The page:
File Photo credit: American Maritime Partnership
The U.S. Federal Maritime Administration has agreed to investigate alleged discriminatory ballast water regulations imposed by Canada.
The Commission voted unanimously to accept a petition filed by U.S.-based Lake Carriers’ Association to look into the matter. In accepting the petition, the Commission agrees to initiate an investigation of specific allegations set forth in the petition, to gather information and to solicit public comments.
The petition alleges that new ballast water regulations proposed by the government of Canada will discriminate against U.S.-flagged vessels.
Canada’s proposed ballast water regulations are meant to further protect Canadian waters from invasive species by requiring both domestic and foreign vessels to develop and implement a ballast water management plan and comply with a performance standard that would limit the number of organisms discharged by 2024. The regulations will require most vessels operating in Canadian waters, whether foreign or domestic, to install a ballast water management system (BWMS) to comply. Additionally, vessels would need to obtain a certificate, keep records of ballast water operations, and be subject to inspections to verify compliance.
“The proposed Canadian regulation appears to go further than provisions regulating ballast water discharges into Canadian waters and would require U.S.-flagged Laker vessels to install a ballast water management system (BWMS) to treat ballast water even if they only load, and do not discharge, ballast water in Canadian waters,” said Carl W. Bentzel, Commissioner of the FMC. “I understand that U.S.-flagged Laker carriers are willing to abide by Canadian regulations requiring a BWMS if they discharge their ballast water into Canadian waters.”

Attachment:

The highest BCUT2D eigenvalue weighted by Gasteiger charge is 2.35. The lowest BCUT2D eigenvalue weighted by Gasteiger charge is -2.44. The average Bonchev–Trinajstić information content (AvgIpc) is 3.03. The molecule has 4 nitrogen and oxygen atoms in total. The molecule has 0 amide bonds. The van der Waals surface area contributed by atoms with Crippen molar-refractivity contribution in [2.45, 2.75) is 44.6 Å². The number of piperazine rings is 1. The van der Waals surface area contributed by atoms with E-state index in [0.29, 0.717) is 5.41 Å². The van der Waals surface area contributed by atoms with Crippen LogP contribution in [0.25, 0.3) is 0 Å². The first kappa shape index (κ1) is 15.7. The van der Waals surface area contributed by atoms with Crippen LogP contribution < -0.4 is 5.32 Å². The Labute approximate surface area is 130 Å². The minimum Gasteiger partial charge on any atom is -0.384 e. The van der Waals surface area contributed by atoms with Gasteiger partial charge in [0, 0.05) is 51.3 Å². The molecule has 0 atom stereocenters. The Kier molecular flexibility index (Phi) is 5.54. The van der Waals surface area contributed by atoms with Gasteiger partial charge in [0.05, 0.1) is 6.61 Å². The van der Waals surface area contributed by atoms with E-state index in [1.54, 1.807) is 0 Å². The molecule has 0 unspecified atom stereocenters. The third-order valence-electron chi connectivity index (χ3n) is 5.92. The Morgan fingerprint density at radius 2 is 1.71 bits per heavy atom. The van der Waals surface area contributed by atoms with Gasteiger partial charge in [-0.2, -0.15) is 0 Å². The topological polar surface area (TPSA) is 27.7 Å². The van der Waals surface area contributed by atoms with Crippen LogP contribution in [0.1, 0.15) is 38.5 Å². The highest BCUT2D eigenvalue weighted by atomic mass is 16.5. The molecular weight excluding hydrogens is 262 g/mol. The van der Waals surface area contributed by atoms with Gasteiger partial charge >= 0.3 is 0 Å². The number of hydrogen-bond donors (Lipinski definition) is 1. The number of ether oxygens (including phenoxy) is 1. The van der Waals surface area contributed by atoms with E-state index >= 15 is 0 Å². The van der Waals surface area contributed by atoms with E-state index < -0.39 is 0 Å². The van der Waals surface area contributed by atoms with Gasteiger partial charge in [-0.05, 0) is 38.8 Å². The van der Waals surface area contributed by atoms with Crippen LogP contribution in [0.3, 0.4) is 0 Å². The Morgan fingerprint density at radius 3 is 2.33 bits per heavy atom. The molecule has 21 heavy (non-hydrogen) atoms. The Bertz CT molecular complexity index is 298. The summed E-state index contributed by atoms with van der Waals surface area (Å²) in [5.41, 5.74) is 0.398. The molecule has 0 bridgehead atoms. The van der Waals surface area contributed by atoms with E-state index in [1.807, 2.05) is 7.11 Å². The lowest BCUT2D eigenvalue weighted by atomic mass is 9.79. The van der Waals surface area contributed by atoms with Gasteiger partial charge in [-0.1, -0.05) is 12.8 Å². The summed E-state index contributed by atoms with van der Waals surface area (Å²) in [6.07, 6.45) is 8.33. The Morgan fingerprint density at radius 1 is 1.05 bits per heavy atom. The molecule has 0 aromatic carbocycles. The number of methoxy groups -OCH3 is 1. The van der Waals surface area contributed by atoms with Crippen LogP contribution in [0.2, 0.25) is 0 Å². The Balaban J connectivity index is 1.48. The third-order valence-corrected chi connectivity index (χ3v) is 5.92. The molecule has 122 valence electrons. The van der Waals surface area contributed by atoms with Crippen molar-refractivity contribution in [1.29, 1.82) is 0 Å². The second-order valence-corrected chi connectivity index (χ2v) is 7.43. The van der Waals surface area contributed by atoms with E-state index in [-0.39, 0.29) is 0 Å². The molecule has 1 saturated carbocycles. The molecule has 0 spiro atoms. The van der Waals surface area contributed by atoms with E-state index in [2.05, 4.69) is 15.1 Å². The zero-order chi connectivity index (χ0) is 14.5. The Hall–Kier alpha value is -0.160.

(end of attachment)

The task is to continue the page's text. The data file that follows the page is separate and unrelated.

The Commission has long been concerned about the proposed Canadian ballast water regulations and the effect it will have on the U.S. flag Laker fleet. Based on the investigation, the Commission will consider all options, statutory remedies, and sanctions that are available under Section 19 of the Merchant Marine Act of 1920.
“Seemingly, the Canadian regulatory proposal requiring vessels that only load ballast water to install a BWMS would have no impact on the introduction of non-native aquatic species into Canadian waters. Additionally, the actions of potentially restricting the upload of ballast water if a vessel does not have a BWMS could impact the navigational stability and safety of U.S.-flagged vessels,” added Bentzel.
Section 19 of the Merchant Marine Act, 1920, provides the Commission with authority to investigate and sanction discriminatory conditions caused by laws, rules, or regulations of foreign governments. If the Commission finds that such regulations result in conditions unfavorable to shipping in a U.S.-foreign trade, then Section 19 provides the FMC with several remedies that include: levying fines on vessels calling at U.S. ports, prohibiting vessel calls at U.S. ports, and restricting cargos that may be carried between the U.S. and the foreign country.
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